md-ex02 - σ = 1 and μ = 0. Then, make a histogram of...

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Molecular Dynamics Simulations 2011. Exercise 2: Random num- bers, visualization. Return by Tue 20.9. at 12:15, exercise session Thu 22.9. at 12:15. 1. (6 p) Modify your program of exercise 1 (or the oFcial solution on the course web page) to construct a hexagonal close-packed (HCP) structure. Do this using an orthorhombic unit cell, i.e. a cell of which all three lattice vectors are orthogonal to each other. In the ±gure below, a schematic tip for how to construct the orthorhombic unit cell from the non-orthorhombic one is depicted. Then, using a visualization program, demonstrate the (small) di²erence be- tween the ³CC and HCP lattices, i.e. the di²erent stacking order of (111) crystal planes. 2. (7 p) Write subroutines for creating random numbers with an even and a Gaussian distribution. ³or the algorithm, see e.g. the Monte Carlo Simulations lecture notes, slides 21–28 (±/ djurabek/mc/mc 3-2x2.pdf). Generate 1 million Gaussian-distributed random numbers with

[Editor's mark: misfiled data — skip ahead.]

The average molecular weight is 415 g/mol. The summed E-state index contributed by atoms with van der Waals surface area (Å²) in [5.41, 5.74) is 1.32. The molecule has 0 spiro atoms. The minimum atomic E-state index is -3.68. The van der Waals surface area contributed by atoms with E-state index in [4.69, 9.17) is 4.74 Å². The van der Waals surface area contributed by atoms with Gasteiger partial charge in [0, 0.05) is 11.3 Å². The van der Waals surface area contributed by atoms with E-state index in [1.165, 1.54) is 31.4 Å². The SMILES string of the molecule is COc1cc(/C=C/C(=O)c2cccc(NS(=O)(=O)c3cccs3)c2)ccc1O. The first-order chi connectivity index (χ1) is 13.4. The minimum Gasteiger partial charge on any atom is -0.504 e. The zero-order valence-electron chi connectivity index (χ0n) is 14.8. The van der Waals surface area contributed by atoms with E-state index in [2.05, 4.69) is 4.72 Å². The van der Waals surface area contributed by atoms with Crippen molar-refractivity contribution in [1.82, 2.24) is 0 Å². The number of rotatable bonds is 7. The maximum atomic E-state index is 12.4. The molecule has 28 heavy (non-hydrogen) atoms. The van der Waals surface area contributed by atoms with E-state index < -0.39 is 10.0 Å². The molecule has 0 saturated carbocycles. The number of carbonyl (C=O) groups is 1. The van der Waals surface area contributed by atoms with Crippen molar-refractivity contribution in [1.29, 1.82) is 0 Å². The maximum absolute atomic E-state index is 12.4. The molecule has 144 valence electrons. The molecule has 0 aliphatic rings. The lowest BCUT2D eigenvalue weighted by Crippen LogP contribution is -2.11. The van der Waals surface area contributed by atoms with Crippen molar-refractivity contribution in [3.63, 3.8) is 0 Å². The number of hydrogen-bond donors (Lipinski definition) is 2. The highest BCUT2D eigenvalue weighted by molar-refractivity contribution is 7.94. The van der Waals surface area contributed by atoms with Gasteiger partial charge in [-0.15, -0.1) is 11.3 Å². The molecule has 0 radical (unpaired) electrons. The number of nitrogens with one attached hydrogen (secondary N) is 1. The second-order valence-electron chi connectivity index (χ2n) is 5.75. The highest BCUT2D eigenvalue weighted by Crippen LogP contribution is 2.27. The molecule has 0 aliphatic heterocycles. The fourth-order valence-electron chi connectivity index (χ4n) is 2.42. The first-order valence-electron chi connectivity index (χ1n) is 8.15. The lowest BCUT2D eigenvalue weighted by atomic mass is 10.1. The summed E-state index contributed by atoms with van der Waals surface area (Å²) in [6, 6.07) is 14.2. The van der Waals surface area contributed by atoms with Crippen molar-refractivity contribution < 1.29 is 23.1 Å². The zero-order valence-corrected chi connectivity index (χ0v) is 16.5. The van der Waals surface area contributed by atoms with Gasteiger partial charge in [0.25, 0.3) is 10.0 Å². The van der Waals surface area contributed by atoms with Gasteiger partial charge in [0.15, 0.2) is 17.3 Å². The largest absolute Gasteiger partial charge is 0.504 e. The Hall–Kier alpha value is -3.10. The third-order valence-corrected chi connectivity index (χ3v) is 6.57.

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Unformatted text preview: σ = 1 and μ = 0. Then, make a histogram of their distribution with a bin width of 0.01 and the area normalized to unity. Plot the result. Additionally, create the same Gaussian distribution f ( x ) = [2 π ]-1 / 2 e-x 2 / 2 (1) analytically and plot it in the same ±gure as the distribution created with random numbers. ³or exercises 1 and 2, return the ±gures in any rational format as well as the source code. Remember, codes that don’t compile give 0 p. 3. (7 p) The equipartition theorem states the following: Every degree of freedom of a body that contributes a square term of a coordinate or momentum to the total energy has a mean energy of k B T/ 2 in that degree of freedom. Based on this, explain why the temperature drops by a factor of 2 in the beginning of an unthermalized MD simulation (see lectures). Would you expect the factor to be 2 even at very high temperatures?...
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This note was uploaded on 02/14/2012 for the course CSE 6590 taught by Professor Kotakoski during the Winter '12 term at York University.

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